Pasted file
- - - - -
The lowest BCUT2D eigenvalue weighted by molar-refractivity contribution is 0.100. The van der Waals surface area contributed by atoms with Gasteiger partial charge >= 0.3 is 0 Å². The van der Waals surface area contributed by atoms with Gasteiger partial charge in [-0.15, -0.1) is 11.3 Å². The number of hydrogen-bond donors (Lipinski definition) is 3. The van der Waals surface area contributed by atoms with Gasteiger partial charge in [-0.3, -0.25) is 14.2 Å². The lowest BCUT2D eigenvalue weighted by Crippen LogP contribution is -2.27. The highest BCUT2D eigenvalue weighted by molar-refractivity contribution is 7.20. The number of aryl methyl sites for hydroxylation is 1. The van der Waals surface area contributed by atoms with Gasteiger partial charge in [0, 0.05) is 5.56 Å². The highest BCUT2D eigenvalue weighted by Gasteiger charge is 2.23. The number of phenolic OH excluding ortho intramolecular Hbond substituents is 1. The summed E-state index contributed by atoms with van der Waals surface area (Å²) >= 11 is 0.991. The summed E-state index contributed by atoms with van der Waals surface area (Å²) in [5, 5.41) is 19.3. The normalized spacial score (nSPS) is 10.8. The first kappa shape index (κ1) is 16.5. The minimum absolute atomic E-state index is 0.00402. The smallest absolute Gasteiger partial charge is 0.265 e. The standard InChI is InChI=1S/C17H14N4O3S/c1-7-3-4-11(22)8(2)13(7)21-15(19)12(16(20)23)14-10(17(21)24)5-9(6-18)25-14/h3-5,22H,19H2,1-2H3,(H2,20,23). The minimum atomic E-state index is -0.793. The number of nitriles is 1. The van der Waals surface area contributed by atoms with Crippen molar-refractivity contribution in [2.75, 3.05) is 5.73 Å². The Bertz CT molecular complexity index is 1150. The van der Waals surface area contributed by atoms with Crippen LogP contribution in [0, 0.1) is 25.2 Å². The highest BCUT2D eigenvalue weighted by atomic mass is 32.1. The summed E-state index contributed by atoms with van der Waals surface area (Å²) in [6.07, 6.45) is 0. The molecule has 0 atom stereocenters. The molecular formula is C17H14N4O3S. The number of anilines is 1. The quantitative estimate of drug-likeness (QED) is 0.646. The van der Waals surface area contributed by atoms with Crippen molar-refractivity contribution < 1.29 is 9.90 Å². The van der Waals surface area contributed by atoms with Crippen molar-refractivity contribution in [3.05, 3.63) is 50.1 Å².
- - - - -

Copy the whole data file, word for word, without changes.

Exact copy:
The lowest BCUT2D eigenvalue weighted by molar-refractivity contribution is 0.100. The van der Waals surface area contributed by atoms with Gasteiger partial charge >= 0.3 is 0 Å². The van der Waals surface area contributed by atoms with Gasteiger partial charge in [-0.15, -0.1) is 11.3 Å². The number of hydrogen-bond donors (Lipinski definition) is 3. The van der Waals surface area contributed by atoms with Gasteiger partial charge in [-0.3, -0.25) is 14.2 Å². The lowest BCUT2D eigenvalue weighted by Crippen LogP contribution is -2.27. The highest BCUT2D eigenvalue weighted by molar-refractivity contribution is 7.20. The number of aryl methyl sites for hydroxylation is 1. The van der Waals surface area contributed by atoms with Gasteiger partial charge in [0, 0.05) is 5.56 Å². The highest BCUT2D eigenvalue weighted by Gasteiger charge is 2.23. The number of phenolic OH excluding ortho intramolecular Hbond substituents is 1. The summed E-state index contributed by atoms with van der Waals surface area (Å²) >= 11 is 0.991. The summed E-state index contributed by atoms with van der Waals surface area (Å²) in [5, 5.41) is 19.3. The normalized spacial score (nSPS) is 10.8. The first kappa shape index (κ1) is 16.5. The minimum absolute atomic E-state index is 0.00402. The smallest absolute Gasteiger partial charge is 0.265 e. The standard InChI is InChI=1S/C17H14N4O3S/c1-7-3-4-11(22)8(2)13(7)21-15(19)12(16(20)23)14-10(17(21)24)5-9(6-18)25-14/h3-5,22H,19H2,1-2H3,(H2,20,23). The minimum atomic E-state index is -0.793. The number of nitriles is 1. The van der Waals surface area contributed by atoms with Crippen molar-refractivity contribution in [2.75, 3.05) is 5.73 Å². The Bertz CT molecular complexity index is 1150. The van der Waals surface area contributed by atoms with Crippen LogP contribution in [0, 0.1) is 25.2 Å². The highest BCUT2D eigenvalue weighted by atomic mass is 32.1. The summed E-state index contributed by atoms with van der Waals surface area (Å²) in [6.07, 6.45) is 0. The molecule has 0 atom stereocenters. The molecular formula is C17H14N4O3S. The number of anilines is 1. The quantitative estimate of drug-likeness (QED) is 0.646. The van der Waals surface area contributed by atoms with Crippen molar-refractivity contribution < 1.29 is 9.90 Å². The van der Waals surface area contributed by atoms with Crippen molar-refractivity contribution in [3.05, 3.63) is 50.1 Å².